6 Executive Summary Gross electricity generation [TWh/a] 4000 Renewables Fossil Nuclear Geothermal electricity 1% Solarthermal electricity 4% Tide & wave 2% PV 12% Wind offshore 16% Technology split of RES-E Technology split of RES-E generation in 2030 generation in 2030 Net imports 4% Wind onshore 30% Biogas 5% Solid biomass 10% Biowaste 2% Hydro large-scale 13% Hydro small-scale 2% Figure A-1: Nuclear phase out scenario: Development of electricity supply up to 2030 (left) and technology-split of RES-E generation in 2030 (right) at EU level (Eurostat, 2013e; Greenpeace and EREC, 2012; Own calculations) The role of energy efficiency and RES There are two main GHG mitigating possibilities to let the vision of a nuclear power free European energy system become a reality while maintaining the fulfilment of European climate targets: a fostering of energy efficiency / saving measures for lowering or at least stabilising the electricity demand and the enhanced use of RES technologies for decarbonisation. Energy efficiency options can only be effectively addressed if the entire energy conversion chain is considered and a clear target has been defined in advance. This translates to an energy conversion chain from the actual provided energy service to the primary energy supplied and a target to provide the energy service at least as good while reducing the primary energy demand. The specific costs of energy saving measures are expected to decline due to learning effects and energy price increases. It appears worth to mention that all electricity savings as projected in the assessed energy scenarios lie within the savings potential evaluated by Boßmann et al. (2012). As a second main pillar of this meta-study a closer look is taken on the potentials for RES that are applicable within the EU, comparing the needs set out by the underlying energy [r]evolution path, i.e. the Advanced scenario, with the applicable resources, specifically in the mid-term up to Finally, related deployment pathways for the individual RES technologies are derived by use of the Green-X model, a specialised energy system model with a detailed resource and policy description, and related policy implications are identified. A strong RES uptake as anticipated by the energy [r]evolution Advanced scenario for 2030 appears feasible from a market / policy perspective but for doing so a strong commitment towards RES needs to be taken from today onwards to the period beyond 2020 all across Europe. The increase of RES-E generation compared to 2011 is in magnitude of 1800 TWh at European level while a phase-out of nuclear means to take about 900 TWh out of the system. Thus, the simple comparison of these two figures may point out that additions from renewables overcompensate the arising supply gap, but additional challenges have to be taken into account: first, climate action requires to substantially reduce fossil generation, and, secondly, at country level there is occasionally a large discrepancy between power plant shut-downs and additions. For example, France would have to take 429 TWh II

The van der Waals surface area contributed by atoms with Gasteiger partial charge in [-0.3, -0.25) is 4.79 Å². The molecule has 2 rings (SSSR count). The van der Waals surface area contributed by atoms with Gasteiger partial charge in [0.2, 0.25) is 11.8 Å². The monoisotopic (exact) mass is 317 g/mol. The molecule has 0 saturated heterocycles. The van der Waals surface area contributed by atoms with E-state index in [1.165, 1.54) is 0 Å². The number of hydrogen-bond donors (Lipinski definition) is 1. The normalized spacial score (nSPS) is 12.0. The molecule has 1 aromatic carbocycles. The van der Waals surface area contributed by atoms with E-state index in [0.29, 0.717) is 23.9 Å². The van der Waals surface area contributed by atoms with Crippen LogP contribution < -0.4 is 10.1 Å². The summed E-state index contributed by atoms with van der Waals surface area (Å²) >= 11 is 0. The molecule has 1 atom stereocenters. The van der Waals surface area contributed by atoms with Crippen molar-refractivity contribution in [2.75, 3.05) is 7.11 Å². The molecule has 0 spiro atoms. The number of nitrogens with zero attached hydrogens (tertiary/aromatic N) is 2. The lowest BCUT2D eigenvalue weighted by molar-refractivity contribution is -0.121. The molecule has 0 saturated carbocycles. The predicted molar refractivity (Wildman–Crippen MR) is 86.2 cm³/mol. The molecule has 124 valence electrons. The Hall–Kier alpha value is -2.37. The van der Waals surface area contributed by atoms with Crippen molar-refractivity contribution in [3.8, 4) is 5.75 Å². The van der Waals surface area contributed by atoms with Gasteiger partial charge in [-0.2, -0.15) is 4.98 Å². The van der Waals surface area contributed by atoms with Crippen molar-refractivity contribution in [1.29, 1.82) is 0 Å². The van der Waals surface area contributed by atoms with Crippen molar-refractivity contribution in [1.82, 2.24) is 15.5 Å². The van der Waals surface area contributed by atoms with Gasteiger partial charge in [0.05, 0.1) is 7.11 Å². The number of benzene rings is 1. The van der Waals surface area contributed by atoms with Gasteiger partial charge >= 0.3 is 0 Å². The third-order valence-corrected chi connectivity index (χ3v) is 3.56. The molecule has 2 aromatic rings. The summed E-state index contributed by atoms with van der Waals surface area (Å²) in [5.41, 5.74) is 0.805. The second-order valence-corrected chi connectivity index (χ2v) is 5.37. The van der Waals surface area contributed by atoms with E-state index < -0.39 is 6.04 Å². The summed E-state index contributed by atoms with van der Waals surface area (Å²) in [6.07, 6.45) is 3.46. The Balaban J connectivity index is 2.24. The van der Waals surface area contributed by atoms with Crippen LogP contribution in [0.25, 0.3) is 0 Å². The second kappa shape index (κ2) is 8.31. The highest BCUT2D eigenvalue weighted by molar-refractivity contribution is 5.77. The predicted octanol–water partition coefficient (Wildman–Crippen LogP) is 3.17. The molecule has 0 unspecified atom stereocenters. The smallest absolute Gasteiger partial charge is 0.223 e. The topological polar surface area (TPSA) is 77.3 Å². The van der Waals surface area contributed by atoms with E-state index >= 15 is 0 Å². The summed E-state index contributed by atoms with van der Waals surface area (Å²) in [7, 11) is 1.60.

7 Phase out of Nuclear Power in Europe From Vision to Reality of nuclear electricity out of operation while additional renewable generation is in magnitude of about 202 TWh. In contrast to that, its southern neighbour Spain may well end up with a surplus in power supply that is waiting to be consumed elsewhere. This exemplifies the need for intensified coordination and cooperation in the (renewable) energy sector, an issue that Europe, or at least the European Commission, is addressing in several of its energy-related publications and statements (compare e.g. EC, 2013). Furthermore, this nicely indicates the need for further network extensions to tackle the challenges arising from a massive uptake of (variable) renewables in the electricity sector. Prerequisites and implications for the European electricity sector An accelerated RES-E deployment and the achievement of real energy savings within the EU do have a price but impacts on employment may remain positive The anticipated strong uptake of RES-E deployment within the EU does have a price, but this is also accompanied by increased benefits. The price is that, compared to today, consumers have to pay more for their electricity consumed in the short- to mid-term. 1 Parts of this cost burden may however be compensated by indirect effects that come along with the enhanced deployment of RES-E: From a consumer perspective a decrease of electricity prices can be expected due to the Executive Summary so-called merit order effect on the wholesale electricity (as well as on the carbon market) 2. This price erosion on the wholesale electricity market may get substantial under the assumed enhanced RES-E expansion it can be expected that this may lead to decrease electricity prices by about /MWh, and as such this may compensate about 30% to 50% of the increase in prices caused by the direct support for RES-E. Benefits include the strong contribution of renewables to mitigate climate change, and, among others, the avoidance of fossil fuels and corresponding imports which goes hand in hand with a positive impact on Europe s trade balance. If policy interventions are properly designed and coordinated, a positive economic impact does not appear unlikely. This will contribute to strengthen the EU s competiveness and to increase employment and GDP in the mid-term. Innovation policy is therefore essential to strengthen the first-mover advantage of Europe s RES industries. If successful, these technologies can help the EU maintain a higher world market share in RES and a high net GDP increase. The RES-E policy / market assessment discloses the need for corrective actions to bring RES back on track for meeting 2020 RES targets It can be concluded that the short-term expectations of the energy [r]evolution study, i.e. the envisaged trend with respect to the RES-E uptake for the period up to 2020, appears too optimistic considering the existence of severe barriers that hinder a proper functioning of 1 A cost increase in the short- to mid-term is expected to come along with any type of climate mitigation measure. For example, as the recent discussions in the UK indicate, the build-up of new nuclear power plants that fulfil more stringent safety standards may be well in magnitude to offshore wind power i.e. one of the more costly RES options as of today. 2 Note however, that both the merit order effect on electricity and CO 2 price are distributional effects between consumers and producers. These effects cause consumer profits on the one hand and losses for (conventional) producers. Therefore the benefit discussed above only exists from the consumers point of view. III